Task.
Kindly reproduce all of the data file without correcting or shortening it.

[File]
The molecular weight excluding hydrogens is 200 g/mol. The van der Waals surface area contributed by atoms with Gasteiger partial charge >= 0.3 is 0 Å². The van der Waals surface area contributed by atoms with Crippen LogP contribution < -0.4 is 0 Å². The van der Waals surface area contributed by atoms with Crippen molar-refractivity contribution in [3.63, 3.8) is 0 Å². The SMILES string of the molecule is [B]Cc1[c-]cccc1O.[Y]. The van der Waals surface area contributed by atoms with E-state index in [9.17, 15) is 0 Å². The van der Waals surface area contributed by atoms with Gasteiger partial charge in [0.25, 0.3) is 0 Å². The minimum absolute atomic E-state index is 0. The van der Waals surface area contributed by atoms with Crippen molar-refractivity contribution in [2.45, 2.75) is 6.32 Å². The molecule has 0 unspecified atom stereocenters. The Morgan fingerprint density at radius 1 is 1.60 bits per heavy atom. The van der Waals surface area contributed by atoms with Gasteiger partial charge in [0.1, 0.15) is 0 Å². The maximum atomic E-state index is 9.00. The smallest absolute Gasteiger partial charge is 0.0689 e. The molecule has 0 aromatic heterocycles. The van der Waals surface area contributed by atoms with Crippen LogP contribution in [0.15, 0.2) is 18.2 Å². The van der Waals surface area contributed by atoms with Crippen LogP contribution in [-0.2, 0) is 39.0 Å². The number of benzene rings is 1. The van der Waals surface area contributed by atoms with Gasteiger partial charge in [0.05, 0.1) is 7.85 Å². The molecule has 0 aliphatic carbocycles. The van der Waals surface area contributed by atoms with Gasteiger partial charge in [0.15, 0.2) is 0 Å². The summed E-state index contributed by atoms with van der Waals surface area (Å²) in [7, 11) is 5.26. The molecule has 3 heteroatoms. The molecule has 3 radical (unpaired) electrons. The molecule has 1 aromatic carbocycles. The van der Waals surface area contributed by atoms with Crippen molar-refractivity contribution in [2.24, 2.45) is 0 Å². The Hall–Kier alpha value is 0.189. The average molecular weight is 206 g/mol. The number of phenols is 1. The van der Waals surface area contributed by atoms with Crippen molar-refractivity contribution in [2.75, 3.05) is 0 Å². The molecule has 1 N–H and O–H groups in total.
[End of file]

The molecular weight excluding hydrogens is 200 g/mol. The van der Waals surface area contributed by atoms with Gasteiger partial charge >= 0.3 is 0 Å². The van der Waals surface area contributed by atoms with Crippen LogP contribution < -0.4 is 0 Å². The van der Waals surface area contributed by atoms with Crippen molar-refractivity contribution in [3.63, 3.8) is 0 Å². The SMILES string of the molecule is [B]Cc1[c-]cccc1O.[Y]. The van der Waals surface area contributed by atoms with E-state index in [9.17, 15) is 0 Å². The van der Waals surface area contributed by atoms with Gasteiger partial charge in [0.25, 0.3) is 0 Å². The minimum absolute atomic E-state index is 0. The van der Waals surface area contributed by atoms with Crippen molar-refractivity contribution in [2.45, 2.75) is 6.32 Å². The molecule has 0 unspecified atom stereocenters. The Morgan fingerprint density at radius 1 is 1.60 bits per heavy atom. The van der Waals surface area contributed by atoms with Gasteiger partial charge in [0.1, 0.15) is 0 Å². The maximum atomic E-state index is 9.00. The smallest absolute Gasteiger partial charge is 0.0689 e. The molecule has 0 aromatic heterocycles. The van der Waals surface area contributed by atoms with Crippen LogP contribution in [0.15, 0.2) is 18.2 Å². The van der Waals surface area contributed by atoms with Crippen LogP contribution in [-0.2, 0) is 39.0 Å². The number of benzene rings is 1. The van der Waals surface area contributed by atoms with Gasteiger partial charge in [0.05, 0.1) is 7.85 Å². The molecule has 0 aliphatic carbocycles. The van der Waals surface area contributed by atoms with Gasteiger partial charge in [0.15, 0.2) is 0 Å². The summed E-state index contributed by atoms with van der Waals surface area (Å²) in [7, 11) is 5.26. The molecule has 3 heteroatoms. The molecule has 3 radical (unpaired) electrons. The molecule has 1 aromatic carbocycles. The van der Waals surface area contributed by atoms with Crippen molar-refractivity contribution in [2.24, 2.45) is 0 Å². The Hall–Kier alpha value is 0.189. The average molecular weight is 206 g/mol. The number of phenols is 1. The van der Waals surface area contributed by atoms with Crippen molar-refractivity contribution in [2.75, 3.05) is 0 Å². The molecule has 1 N–H and O–H groups in total.